"Henri Decaisne (1799-1852) Portrait Of A Young Woman With A Blue Ribbon"Henri DECAISNE
(Brussels 1799 - Paris 1852)
Portrait of a young woman with a blue ribbon
Oil on canvas
H. 42 cm; W. 42 cm
Signed and dated lower left, 1852
The city of Brussels gave birth to many eminent men in the arts, sciences and letters; but too often she has seen them move abroad and seek a brighter place abroad. Henri Decaisne will not be lacking in this observation. Born in Brussels on January 27, 1799, the future artist entered the city's high school early in the day and worked there so well that he obtained a scholarship. It was at the same time a reward and a help, because, at that time, the child, who had just lost his father and his mother, then remained responsible for a family of which he was the eldest, and which consisted of three more sons and one daughter. Decaisne began in his 15th year his studies of drawing then painting under the teaching of C. François in Brussels. In 1816, for his last year of study at the Academy, he obtained the antique figure prize. Subsequently, on David's advice, he left for Paris in 1818 and entered the studio of Girodet, then that of Baron Gros.
Present at the Paris Salon in 1824, Decaisne will see his talent grow from year to year: each new exhibition marks new progress for the painter. Grand prize in 1827, medalist again in 1828, these distinctions enabled him to contract the most honorable relations. No longer leaving Paris, Decaisne therefore made a place of excellent portrait painter. The artist thus had the honor of portraying the crowned heads of his century (the Duke of Orleans, 1833 - The Princess Clémentine d'Orléans, 1833 - the Queen of the Belgians, 1835) just like the intellectuals of the time (Madame Malibran en Desdémone, 1831, Victor Schoelcher, 1833 - Alphonse de Lamartine, 1839).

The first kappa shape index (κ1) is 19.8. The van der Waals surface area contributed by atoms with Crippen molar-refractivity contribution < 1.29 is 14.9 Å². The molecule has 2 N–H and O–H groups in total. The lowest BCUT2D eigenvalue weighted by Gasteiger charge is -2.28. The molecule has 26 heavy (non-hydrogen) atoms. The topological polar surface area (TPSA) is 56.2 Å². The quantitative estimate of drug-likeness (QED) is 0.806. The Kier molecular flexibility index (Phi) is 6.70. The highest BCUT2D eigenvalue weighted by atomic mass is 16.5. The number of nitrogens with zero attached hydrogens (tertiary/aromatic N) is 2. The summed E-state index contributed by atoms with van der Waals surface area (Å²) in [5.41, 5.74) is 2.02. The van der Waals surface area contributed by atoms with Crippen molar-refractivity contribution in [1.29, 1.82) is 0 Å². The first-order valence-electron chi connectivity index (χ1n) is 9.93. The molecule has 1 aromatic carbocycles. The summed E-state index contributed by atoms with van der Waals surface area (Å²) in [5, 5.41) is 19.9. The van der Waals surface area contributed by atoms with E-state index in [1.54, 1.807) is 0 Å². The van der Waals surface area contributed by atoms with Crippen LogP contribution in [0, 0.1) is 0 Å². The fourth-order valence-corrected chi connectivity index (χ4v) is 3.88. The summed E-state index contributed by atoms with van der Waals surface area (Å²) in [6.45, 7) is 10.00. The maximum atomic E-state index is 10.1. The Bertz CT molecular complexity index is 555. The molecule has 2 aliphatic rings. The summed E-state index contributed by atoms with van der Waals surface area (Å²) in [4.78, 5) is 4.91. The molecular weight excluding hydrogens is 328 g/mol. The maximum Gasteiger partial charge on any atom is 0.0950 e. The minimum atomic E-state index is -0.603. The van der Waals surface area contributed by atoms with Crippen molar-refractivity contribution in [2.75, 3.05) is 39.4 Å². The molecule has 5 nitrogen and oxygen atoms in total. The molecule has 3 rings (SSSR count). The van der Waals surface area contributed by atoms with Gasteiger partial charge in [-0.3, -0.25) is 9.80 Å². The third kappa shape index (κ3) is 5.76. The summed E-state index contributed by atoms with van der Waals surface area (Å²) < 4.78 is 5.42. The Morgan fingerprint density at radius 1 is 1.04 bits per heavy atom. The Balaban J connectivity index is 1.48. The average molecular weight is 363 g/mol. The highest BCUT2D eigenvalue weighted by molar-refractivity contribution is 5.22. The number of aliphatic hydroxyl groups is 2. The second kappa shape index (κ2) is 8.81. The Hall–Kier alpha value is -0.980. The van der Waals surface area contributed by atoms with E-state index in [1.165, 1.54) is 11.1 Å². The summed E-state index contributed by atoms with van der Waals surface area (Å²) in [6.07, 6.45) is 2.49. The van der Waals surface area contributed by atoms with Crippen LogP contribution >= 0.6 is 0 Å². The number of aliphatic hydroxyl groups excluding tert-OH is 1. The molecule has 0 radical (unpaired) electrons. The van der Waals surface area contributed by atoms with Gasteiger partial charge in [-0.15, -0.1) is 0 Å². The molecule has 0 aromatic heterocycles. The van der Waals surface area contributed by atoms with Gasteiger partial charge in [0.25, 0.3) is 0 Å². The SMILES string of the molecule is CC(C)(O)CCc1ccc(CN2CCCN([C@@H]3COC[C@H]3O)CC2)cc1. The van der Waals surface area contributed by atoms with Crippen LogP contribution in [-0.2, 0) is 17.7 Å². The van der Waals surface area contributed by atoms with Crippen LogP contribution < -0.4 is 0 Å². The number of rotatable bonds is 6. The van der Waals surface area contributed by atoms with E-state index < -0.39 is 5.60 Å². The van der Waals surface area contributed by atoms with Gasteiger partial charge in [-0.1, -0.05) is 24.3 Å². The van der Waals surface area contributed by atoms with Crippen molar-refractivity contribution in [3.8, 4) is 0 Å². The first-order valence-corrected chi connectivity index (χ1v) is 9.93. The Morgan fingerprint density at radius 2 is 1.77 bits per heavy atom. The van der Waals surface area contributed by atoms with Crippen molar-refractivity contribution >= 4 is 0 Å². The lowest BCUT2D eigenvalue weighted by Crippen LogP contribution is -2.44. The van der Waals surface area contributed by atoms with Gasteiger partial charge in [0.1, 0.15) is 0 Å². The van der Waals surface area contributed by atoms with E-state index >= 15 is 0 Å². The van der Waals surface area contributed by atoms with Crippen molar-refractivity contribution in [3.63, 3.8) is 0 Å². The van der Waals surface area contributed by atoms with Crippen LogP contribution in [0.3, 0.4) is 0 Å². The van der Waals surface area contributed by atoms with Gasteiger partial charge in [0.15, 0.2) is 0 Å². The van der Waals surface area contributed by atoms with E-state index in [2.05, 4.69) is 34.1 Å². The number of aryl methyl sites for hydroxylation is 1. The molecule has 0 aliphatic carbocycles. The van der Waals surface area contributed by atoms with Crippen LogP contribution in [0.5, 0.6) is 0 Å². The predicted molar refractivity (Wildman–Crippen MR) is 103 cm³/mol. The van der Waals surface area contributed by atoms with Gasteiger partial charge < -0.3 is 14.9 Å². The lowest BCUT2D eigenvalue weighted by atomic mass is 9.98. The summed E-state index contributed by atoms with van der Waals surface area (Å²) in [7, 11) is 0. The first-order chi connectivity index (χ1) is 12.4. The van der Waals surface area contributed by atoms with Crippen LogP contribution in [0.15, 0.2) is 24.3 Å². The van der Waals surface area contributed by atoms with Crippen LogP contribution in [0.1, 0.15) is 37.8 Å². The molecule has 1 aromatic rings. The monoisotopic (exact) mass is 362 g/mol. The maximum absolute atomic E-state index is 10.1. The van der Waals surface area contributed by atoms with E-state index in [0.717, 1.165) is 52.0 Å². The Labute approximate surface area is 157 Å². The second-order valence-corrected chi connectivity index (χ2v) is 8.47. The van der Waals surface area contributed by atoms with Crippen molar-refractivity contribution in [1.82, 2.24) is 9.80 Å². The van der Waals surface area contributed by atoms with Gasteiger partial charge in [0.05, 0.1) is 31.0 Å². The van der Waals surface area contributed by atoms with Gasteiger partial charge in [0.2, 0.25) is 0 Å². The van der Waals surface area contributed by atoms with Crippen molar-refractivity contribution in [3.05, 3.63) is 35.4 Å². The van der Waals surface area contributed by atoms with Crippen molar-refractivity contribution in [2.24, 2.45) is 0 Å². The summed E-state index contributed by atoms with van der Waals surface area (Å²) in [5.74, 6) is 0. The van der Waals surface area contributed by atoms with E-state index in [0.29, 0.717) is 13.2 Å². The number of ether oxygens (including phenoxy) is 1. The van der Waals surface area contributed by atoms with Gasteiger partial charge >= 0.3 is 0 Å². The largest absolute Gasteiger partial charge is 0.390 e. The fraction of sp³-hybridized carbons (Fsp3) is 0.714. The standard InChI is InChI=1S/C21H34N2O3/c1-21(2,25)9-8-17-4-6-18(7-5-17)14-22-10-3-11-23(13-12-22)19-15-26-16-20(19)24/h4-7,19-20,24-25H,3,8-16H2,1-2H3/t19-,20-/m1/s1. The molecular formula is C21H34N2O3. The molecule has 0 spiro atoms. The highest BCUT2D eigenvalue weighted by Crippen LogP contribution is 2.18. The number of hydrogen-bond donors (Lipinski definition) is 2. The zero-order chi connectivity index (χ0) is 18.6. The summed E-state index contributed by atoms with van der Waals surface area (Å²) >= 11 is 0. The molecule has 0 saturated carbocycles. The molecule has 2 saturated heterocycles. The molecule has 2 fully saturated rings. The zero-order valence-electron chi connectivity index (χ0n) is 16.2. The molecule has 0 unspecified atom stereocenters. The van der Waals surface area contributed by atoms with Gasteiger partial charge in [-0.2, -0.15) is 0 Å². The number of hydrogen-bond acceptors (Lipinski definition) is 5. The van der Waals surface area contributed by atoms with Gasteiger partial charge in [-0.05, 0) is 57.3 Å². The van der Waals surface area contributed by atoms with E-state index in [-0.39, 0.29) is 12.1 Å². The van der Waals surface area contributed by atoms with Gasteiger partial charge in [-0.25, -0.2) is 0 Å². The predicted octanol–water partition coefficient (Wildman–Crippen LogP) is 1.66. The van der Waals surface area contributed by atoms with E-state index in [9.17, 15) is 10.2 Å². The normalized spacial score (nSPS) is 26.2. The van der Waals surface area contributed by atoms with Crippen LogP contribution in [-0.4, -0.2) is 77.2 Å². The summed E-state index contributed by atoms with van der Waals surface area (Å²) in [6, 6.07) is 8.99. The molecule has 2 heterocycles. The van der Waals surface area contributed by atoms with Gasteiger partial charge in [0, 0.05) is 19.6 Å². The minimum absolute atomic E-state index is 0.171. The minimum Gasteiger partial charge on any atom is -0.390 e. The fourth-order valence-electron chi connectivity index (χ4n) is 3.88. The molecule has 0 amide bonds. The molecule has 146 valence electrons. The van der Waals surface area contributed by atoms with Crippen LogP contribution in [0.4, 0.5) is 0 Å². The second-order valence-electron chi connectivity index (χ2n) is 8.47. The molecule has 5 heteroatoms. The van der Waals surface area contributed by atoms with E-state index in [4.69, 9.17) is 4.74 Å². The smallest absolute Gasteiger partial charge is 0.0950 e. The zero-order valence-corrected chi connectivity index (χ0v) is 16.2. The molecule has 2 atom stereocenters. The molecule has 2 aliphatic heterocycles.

However, tired of the fanatical cult of form taught by David's followers, he set out in search of pictorial novelties. He made the discovery and then studied English painting and began to be inspired by it. We will also note a significant influence of Lawrence in the composition and the tones used in our Portrait of a Young Woman with a Blue Ribbon. It was in 1840 at the age of 41, after having carried his family at arm's length and thanks to the prize received by the Belgian government in gratitude for his monumental canvas on famous Belgians, that he was able to undertake the hoped-for trip to Italy.
Decaisne received in 1839 the cross of the Order of Leopold for his painting of illustrious Belgians and was knighted in the Legion of Honor in 1842.
Then 53 years old and in full possession of his art, the artist signs and dates our painting from 1852, the year of the completion of his self-portrait and just before his death on October 17, 1852.
Decaisne is buried in the Montmartre cemetery with his brother Joseph, a renowned botanist from the mid-19th century, and his mother Married.
Museums: Versailles, Amiens, Antwerp, Brussels, Hamburg, The Hague ...